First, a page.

THIRTY-TWO YEARS AGO, WHILE ON a Mormon mission in Florida, amateur cryptologist Scott Reynolds was browsing a public library when he discovered a book with pages printed in a code of symbols he did not recognize. There was no key or explanation, but he copied down the peculiar characters. It would be over a decade until he discovered that the foreign-looking script was a nearly forgotten writing reform experiment called the Deseret Alphabet.
“There was very little information about the DA on the internet back then,” says Reynolds, “but enough that I finally learned what it was and where it came from. I found the first three readers [books of excerpts for language learners] on eBay and purchased them.”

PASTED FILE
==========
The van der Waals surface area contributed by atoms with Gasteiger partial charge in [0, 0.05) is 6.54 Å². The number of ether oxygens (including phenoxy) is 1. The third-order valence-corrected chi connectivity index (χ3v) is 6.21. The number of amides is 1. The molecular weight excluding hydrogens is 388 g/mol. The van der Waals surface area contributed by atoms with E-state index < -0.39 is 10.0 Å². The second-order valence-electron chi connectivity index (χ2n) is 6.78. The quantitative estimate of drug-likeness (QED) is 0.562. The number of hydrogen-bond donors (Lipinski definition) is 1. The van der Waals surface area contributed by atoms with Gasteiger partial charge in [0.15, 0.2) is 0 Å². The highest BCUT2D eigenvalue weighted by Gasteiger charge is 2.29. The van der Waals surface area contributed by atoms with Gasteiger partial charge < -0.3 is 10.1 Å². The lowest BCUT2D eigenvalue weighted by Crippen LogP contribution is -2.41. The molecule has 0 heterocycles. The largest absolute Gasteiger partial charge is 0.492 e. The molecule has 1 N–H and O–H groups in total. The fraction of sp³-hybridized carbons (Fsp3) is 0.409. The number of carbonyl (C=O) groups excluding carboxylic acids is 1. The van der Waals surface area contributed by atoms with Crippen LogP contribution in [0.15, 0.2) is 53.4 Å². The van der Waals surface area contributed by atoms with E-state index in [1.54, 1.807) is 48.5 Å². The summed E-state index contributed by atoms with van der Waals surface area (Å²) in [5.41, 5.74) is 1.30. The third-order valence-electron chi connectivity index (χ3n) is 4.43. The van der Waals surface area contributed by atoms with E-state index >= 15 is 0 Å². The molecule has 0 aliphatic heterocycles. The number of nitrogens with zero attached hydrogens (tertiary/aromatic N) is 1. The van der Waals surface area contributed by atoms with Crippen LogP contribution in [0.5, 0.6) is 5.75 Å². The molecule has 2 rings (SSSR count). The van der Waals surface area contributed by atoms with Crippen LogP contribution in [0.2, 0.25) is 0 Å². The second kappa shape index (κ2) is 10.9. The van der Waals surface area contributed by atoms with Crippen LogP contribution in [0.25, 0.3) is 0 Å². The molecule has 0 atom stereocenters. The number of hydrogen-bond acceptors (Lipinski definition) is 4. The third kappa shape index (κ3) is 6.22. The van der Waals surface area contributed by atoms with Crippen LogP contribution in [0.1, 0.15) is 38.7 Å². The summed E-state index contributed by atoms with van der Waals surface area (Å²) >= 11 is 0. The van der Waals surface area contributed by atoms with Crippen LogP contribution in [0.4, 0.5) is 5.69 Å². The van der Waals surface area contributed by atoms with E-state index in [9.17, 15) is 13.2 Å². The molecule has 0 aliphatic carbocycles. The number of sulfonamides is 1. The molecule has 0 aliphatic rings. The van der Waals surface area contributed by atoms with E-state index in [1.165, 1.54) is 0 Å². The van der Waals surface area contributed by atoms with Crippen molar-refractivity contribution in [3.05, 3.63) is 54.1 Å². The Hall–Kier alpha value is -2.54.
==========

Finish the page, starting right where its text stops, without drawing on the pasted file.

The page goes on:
Reynolds decided to create a space for people to learn. He founded a website and multiple online discussion forums.
This alternative alphabet was created more than a century ago and fell into obscurity shortly thereafter, but a modern enthusiast can download several Deseret fonts, translate between Deseret and Standard English directly on the web, or purchase a swath of transliterated paperback classics—from the The Federalist Papers and the U.S. constitution, to works of Shakespeare, P.G. Wodehouse, or Isaac Asimov. Indeed, a far greater number and variety of books are available in the Deseret Alphabet today than ever were in the time its implementation was seriously pursued. Due to its petite renaissance, fans of the popular webcomic XKCD can visit a website dedicated to transliterating each new post. And the alphabet was recently the official written language of the Republic of Molossia, a self-proclaimed micronation in Nevada.